What does that really mean in real life?[i]
Nationally, Black drivers are twice more than White drivers to be arrested. Hispanic drivers are more likely than White drivers to receive a ticket. White drivers are more likely to receive a written warning than Hispanic drivers. White drivers are more likely than Black drivers to be verbally warned by police. Statewide data also confirm this pervasive phenomenon of “Driving While Black or Brown.”
In addition, minority pedestrians are often subjected to suspicion-less stops-and-frisks, as shown in data collected through the NYPD and LAPD. Street-level law enforcement authorities are provided with wide discretion in community policing, which is often exercised to racially profile minorities who are perceived to be a threat to public safety even if they have done nothing wrong.
Religious profiling is sometimes used as a proxy for race, ethnicity or national origin.
Muslims and Arabs in the U.S. are being singled out for question and detention, on the basis of religion and national origin, by federal programs such as the National Security Entry-Exit Registration System (NSEERS), which requires certain individuals from predominantly Muslim countries to register with the federal government, be fingerprinted, photographed and interrogated.
79% of targets investigated by the federal covert program OFL, Operation Front Line to “deter terror operations” were immigrants from Muslim majority countries. In our nation’s airports, individuals wearing Sikh turbans or Muslim head coverings are often profiled for higher security at Transportation Security Administration (TSA) checkpoints.
- Immigration law enforcement
Vast numbers of Hispanics – most of whom U.S. citizens or legal residents, are racially profiled. State and local agencies target Hispanic individuals and entire Hispanic communities in a broad way to enforce federal immigration law, when several problematic collaborative programs with ICE are supposedly to be narrowly focused.
In addition, some state lawmakers undertake initiatives of their own that further encouraged racial profiling. For example, Arizona’s S.B. 1070 turns mere civil infractions of federal immigration law, such as not carrying registration papers, into state crimes, and gives private citizen the right to sue Arizona law enforcement authority if they believe that the law is not being fully enforced.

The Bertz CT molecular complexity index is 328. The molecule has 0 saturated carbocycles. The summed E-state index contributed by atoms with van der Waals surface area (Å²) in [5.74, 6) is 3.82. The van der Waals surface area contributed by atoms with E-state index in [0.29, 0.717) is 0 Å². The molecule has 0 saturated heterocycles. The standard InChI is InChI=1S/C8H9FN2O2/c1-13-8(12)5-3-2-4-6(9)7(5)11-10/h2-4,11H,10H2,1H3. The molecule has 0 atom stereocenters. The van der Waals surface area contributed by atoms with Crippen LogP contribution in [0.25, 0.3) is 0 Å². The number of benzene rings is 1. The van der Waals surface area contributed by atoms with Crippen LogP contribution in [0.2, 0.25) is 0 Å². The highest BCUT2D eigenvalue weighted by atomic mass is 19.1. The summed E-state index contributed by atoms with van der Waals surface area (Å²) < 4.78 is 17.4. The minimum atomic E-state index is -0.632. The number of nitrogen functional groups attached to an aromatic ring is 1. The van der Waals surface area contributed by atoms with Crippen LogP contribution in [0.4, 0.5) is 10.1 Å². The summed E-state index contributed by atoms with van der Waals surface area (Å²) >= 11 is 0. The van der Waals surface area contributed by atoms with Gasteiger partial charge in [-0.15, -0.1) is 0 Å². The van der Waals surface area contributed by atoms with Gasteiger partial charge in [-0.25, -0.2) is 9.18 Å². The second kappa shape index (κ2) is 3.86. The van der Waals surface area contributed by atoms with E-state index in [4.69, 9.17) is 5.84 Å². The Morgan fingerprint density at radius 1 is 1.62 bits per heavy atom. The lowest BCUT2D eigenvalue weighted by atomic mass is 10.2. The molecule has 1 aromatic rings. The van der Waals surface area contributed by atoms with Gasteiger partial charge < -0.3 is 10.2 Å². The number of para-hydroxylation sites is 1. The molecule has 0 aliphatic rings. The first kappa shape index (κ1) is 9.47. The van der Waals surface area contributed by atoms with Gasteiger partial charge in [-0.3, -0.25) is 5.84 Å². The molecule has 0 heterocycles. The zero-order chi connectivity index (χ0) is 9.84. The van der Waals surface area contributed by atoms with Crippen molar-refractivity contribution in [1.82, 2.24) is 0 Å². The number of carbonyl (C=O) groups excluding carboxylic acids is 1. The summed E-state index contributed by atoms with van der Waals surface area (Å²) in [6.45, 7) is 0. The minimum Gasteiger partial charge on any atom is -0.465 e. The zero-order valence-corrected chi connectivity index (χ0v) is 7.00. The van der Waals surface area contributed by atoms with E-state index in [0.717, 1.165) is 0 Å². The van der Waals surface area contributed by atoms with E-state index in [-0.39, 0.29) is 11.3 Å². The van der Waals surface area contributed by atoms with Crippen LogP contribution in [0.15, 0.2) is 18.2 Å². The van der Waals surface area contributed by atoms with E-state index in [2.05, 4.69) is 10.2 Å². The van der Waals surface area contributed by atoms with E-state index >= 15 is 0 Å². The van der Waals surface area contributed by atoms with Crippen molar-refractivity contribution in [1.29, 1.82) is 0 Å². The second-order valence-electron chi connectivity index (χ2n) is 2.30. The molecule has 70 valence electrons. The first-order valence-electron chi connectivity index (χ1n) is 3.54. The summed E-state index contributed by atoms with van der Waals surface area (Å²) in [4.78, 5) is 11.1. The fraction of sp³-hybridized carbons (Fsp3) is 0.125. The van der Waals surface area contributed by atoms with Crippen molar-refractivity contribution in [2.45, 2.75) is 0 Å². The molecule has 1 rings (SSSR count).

What kind of legislation is proposed in regard to racial profiling?
The End Racial Profiling Act (S. 1670) has been introduced to the 112th Congress in 2011-2012, and heard by the Senate Committee on the Judiciary. ERPA will create a federal prohibition against racial profiling, provide funding to train officials on how to end this practice, and hold law enforcement officials and agencies that continue to use racial profiling accountable.
[i] Restoring a National Consensus: The Need to End Racial Profiling in America by The Leadership Conference on Civil and Human Rights (Washington, DC), March 2012.
It costs about $35,000 to incarcerate a juvenile. It takes just $7,000 a year to educate one.
Juveniles can be tried as adults in all 50 states, and are vulnerable to adult punishments. They may also be remanded to adult prisons.
The U.N. Convention on the Rights of the Child states that crimes committed by a juvenile should not result in execution or life in prison without parole. In 2005, the U.S. Supreme Court ruled that it is unconstitutional to execute people for crimes they committed as children. As a consequence, a number of young people were released from death row into the general prison population. Five other countries execute people for juvenile offenses: Iran, Yemen, Nigeria, Saudi Arabia, and Pakistan.
The Twenty-Third General Synod stated, "We affirm the right of juveniles to an equitable system of justice that respects the life and promise of our youth."
October is National Youth Justice Awareness Month
The United States has more than 60,000 children sitting in jail, lost in a broken system that has led our country to incarcerate more children than any other nation. Why are we turning our backs on the youngest, most vulnerable members of society, locking up 2 out of 3 of those who are convicted of nonviolent offenses? Why are 80 percent of children who are imprisoned black or Hispanic? And why are we punishing these children so harshly, dooming some of them to solitary confinement, where they are left torturously alone, causing severe physical and psychological harm? Voices from all points of the political spectrum, including the faith community are calling for answers and solutions to these and many other issues. They are speaking out and raising awareness for criminal justice and youth justice reform.